FDA Approves Alzheimer's Drug
Mix of Old and New Medicines Helps Even Severe Cases
By Shankar Vedantam
Washington Post Staff Writer
Saturday, October 18, 2003; Page A09
The first medicine effective against symptoms of moderate to severe Alzheimer's disease won approval yesterday from the government and could be on the market by January for the more than 2 million Americans battling advanced stages of the debilitating illness.
The new medicine, memantine, works in a different way than the several drugs used to treat early Alzheimer's disease. New research that has not yet been published -- but was evaluated by the Food and Drug Administration in making yesterday's approval -- suggests that a combination of old and new medicines may be especially potent.
Perhaps of greatest interest to patients and caregivers is the glimmer of possibility that memantine may help not only with symptoms, but also in slowing the march of a neurodegenerative illness that has long been considered unstoppable.
The unpublished study showed that patients getting both memantine and an older medicine showed moderate improvement in their cognitive ability. Most doctors have hoped only to stabilize or slow the decline of Alzheimer's patients.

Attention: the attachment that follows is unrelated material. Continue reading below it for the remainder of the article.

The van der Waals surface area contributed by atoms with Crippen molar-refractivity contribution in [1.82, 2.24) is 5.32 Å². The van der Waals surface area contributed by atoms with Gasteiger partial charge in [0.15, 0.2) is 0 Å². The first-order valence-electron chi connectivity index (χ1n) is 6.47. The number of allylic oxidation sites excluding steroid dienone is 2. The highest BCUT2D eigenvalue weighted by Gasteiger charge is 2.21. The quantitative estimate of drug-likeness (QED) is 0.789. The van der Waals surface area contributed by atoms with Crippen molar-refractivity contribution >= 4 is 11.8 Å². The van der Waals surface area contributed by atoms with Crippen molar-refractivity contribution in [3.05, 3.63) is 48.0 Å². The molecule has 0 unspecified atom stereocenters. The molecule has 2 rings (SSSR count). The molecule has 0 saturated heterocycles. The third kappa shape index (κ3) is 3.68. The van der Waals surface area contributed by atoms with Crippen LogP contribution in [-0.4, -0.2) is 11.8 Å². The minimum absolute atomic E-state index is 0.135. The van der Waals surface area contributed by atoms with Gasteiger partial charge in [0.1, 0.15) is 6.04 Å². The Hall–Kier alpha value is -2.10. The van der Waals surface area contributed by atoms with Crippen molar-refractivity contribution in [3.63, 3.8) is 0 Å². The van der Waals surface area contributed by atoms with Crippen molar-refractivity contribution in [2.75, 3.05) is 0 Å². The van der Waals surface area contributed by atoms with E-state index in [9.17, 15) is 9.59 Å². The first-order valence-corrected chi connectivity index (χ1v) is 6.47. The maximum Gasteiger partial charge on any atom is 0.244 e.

For families struggling with the disease, the loss of a patient's thinking abilities, including the powers of recognition and concentration that make patients feel connected with loved ones, can be especially cruel.
"We're optimistic that this is going to have an impact," said Anton Porsteinsson, an assistant professor of psychiatry at the University of Rochester in New York, who helped conduct the as-yet unpublished study. "There is some possibility that it may have a long-term effect in terms of slowing the course of Alzheimer's disease, but we don't have the studies yet that prove that."
Porsteinsson cited the anecdotal example of an elderly patient who slowly lost the ability to participate in conversations and joke back and forth as her Alzheimer's disease progressed, even though she was taking the popular medicine Aricept.
"Now she was getting more and more passive, not joking around, dozing off -- you didn't feel connected with her," he said in an interview.
The patient's family arranged to add memantine to her treatment -- they brought the medicine from Europe, where it has been available for years.
"She regained the ability to participate, to have interaction with people around her," Porsteinsson said. "She was much more verbal, attentive and not falling asleep all the time -- she regained some of her ability to participate in the conversation and joke around."
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